Something about wanting to be rich and actually getting it makes these people think they can solve anything, and quickly. Few things anger a man like Sarver more than a problem that can’t be fixed right away — and usually it’s those around them that bear the brunt of this anger. For Sarver’s staff, that reportedly made for high-pressure situations that left many of them feeling burned out, insulted, or even enduring conduct that was straight up racist.

For example, when Sarver pops into locker room at half time to ask why Draymond Green can say “nigger” but he can’t — yes, this really happened — he’s both looking for a quick fix to an issue and doing it in a racist way. The issue that day was that one of his players received a technical for saying “nigga.” His business genius solution? Let everyone say it. Only in Sarver’s world does this logic make sense, because in Sarver’s world, anything can be changed , moved or fixed, because he’s got the kind of money that always solves these sorts of issues. The problem is Sarver just clearly could not adjust his logic when it applied to people. And in an NBA locker room, where many of the decision- makers (including players) are Black, Sarver’s conduct takes on a much uglier connotation.

Sarver issued a lame apology for all this, saying that “words that I deeply regret now overshadow nearly two decades of building organizations that brought people together.” If it sounds ridiculous to you to boil years of dominance and bullying down to a poor choice of “words,” then listen to the NBA’s conclusion of its investigation:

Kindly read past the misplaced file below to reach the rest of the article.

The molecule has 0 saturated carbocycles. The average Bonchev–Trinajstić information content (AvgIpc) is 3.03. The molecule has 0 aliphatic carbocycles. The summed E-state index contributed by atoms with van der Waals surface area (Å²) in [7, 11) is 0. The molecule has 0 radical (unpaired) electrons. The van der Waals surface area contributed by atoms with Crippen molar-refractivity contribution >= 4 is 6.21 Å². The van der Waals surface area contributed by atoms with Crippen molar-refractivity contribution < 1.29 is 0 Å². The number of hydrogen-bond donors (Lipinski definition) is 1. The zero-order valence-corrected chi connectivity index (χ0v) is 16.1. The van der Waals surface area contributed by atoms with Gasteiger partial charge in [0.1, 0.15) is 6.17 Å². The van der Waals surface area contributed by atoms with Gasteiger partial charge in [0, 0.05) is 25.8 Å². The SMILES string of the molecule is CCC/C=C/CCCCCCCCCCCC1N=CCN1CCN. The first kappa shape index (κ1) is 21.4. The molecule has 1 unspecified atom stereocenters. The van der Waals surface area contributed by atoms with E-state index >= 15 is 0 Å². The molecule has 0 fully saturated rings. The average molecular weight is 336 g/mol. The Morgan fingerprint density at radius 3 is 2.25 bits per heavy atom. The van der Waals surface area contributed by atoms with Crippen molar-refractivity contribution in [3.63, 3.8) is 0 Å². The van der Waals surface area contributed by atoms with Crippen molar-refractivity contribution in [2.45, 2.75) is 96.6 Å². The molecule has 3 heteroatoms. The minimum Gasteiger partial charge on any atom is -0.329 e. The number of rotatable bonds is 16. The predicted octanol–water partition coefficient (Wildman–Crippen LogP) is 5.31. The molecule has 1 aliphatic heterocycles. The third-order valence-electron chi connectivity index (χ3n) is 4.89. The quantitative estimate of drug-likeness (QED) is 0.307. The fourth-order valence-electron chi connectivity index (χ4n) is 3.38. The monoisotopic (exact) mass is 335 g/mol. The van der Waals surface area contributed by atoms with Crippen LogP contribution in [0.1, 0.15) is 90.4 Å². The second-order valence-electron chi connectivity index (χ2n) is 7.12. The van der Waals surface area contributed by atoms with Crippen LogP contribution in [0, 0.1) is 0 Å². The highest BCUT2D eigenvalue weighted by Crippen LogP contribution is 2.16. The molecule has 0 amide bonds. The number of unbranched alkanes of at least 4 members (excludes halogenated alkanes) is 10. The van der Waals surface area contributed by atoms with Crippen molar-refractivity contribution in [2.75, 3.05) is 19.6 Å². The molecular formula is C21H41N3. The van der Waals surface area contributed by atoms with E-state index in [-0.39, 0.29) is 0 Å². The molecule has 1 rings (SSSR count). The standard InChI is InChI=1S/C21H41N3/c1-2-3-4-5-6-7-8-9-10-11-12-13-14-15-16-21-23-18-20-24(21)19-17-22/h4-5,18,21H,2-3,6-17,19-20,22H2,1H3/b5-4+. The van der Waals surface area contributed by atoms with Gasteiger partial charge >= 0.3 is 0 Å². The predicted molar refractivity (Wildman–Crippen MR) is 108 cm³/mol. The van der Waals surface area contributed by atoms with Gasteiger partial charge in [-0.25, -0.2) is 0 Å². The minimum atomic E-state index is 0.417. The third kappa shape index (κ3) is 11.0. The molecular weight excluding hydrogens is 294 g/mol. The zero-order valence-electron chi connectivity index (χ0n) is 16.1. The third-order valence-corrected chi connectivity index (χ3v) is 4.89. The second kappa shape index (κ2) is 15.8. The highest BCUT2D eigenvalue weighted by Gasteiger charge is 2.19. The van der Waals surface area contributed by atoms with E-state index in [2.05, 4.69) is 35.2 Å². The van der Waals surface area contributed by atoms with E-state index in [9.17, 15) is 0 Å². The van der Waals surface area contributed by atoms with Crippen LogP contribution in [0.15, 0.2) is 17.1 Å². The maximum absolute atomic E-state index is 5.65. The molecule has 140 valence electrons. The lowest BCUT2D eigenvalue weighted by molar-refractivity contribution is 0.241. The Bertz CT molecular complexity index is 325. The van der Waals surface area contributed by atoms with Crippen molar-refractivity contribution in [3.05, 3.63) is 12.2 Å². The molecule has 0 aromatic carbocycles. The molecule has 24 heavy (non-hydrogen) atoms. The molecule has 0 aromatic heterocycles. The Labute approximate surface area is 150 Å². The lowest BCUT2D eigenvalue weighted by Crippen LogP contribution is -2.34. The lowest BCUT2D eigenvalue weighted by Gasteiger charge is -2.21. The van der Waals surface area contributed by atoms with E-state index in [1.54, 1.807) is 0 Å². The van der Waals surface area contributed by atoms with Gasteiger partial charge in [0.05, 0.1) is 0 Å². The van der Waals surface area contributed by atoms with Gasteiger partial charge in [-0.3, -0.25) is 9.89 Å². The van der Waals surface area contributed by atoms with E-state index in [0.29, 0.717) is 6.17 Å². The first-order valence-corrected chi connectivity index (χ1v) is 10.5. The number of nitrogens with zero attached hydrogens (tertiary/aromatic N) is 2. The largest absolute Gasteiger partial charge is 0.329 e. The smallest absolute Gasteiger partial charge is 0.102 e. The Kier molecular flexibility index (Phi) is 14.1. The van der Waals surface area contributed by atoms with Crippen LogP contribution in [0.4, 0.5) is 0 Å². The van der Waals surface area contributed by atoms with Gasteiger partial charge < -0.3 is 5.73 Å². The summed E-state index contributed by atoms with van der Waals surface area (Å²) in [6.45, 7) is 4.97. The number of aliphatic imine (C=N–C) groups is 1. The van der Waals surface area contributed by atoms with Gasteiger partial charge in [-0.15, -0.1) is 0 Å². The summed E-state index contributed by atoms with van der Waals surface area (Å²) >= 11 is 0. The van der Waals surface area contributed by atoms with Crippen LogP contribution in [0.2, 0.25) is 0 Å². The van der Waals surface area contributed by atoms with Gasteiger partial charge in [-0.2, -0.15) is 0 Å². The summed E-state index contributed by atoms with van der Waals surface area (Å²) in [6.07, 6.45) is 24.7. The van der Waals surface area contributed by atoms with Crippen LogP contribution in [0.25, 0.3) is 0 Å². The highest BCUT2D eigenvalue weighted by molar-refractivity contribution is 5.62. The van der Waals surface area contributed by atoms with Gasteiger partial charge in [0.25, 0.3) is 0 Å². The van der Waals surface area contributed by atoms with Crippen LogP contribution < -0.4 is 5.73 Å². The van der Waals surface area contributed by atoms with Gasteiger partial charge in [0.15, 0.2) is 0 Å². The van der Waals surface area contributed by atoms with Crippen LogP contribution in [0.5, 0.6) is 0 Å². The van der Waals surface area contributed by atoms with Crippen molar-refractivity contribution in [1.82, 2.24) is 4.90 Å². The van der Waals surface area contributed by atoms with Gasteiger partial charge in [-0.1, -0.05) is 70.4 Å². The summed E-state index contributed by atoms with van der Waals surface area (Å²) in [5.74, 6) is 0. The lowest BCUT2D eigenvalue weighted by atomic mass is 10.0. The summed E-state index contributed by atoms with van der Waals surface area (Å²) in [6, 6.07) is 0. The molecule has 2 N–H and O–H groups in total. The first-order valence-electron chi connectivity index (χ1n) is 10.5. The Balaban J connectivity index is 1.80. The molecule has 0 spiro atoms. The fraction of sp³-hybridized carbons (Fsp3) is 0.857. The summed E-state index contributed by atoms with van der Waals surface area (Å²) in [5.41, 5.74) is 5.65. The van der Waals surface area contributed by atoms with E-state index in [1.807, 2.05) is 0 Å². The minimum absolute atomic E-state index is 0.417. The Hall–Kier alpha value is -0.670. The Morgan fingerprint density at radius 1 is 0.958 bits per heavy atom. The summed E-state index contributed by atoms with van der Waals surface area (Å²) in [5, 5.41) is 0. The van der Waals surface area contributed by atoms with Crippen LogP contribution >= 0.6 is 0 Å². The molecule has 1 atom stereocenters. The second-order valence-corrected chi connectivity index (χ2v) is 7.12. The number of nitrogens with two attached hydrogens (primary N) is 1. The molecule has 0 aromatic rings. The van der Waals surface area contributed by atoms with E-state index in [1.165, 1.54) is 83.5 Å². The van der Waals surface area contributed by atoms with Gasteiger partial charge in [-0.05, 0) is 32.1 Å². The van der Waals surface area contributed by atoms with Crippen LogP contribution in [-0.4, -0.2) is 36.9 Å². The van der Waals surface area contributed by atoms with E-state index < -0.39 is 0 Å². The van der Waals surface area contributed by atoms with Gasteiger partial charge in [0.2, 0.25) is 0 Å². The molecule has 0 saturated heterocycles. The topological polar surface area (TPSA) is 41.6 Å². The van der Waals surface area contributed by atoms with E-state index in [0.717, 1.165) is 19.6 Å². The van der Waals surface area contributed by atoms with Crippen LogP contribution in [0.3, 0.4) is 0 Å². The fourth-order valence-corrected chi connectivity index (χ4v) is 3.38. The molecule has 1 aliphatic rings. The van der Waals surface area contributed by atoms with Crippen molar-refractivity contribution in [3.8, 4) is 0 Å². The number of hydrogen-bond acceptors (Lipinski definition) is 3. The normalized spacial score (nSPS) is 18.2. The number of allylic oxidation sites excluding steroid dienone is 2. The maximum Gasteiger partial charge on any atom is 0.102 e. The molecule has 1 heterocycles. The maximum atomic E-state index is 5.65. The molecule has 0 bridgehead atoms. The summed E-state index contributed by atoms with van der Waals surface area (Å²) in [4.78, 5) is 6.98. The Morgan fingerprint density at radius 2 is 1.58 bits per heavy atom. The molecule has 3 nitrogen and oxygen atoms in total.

“The investigation made no finding that Mr. Sarver’s workplace misconduct was motivated by racial or gender-based animus.”

Please. I bet Sarver read that line and yelled “THANK YOU” to himself. It’s true that Sarver had a constant need to dominate everyone all the time, and that’s not inherently racist. But the NBA’s conclusion ridiculously backs up his “words”- based apology, when the words were never the issue.

Actions that dehumanize another group for one’s personal gain may not be inherently racist or sexist, but they most certainly end up becoming that way regardless of intent. I wish the NBA could say that.

In the end, Sarver “lost.” He’s going to sell the team — but he’ll walk away billions of dollars wealthier. So did he learn his lesson? I’m unsure. I do believe, though, that he truly didn’t t want to sell and that the money isn’t the important factor for him. I don’t think he’s selling because he doesn’t want to be a distraction. I also don’t think he’s selling because of public pressure, and by the way, it’s outrageous that it falls on athletes to be the ones to apply this pressure. I think he’s selling because he would rather get out of the business entirely than change at all.

He didn’t buy the teams in the first place to round out his investment portfolio. He most likely wanted a space that gave him social clout, access to the most famous and interesting men in the world, and a chance to run a business that would be considered fun. But now those things, by his definition, can’t continue with the changes the NBA has asked for. So selling the teams is the easy way out. If Sarver, or anyone else looking to buy an NBA team, thinks that it’s going to be a big party, they may well be right. But if they can’t be people of high moral fiber, respect the players, coaches and staff, and just want to say they “own” something, then they can kick rocks like Sarver did. Good riddance.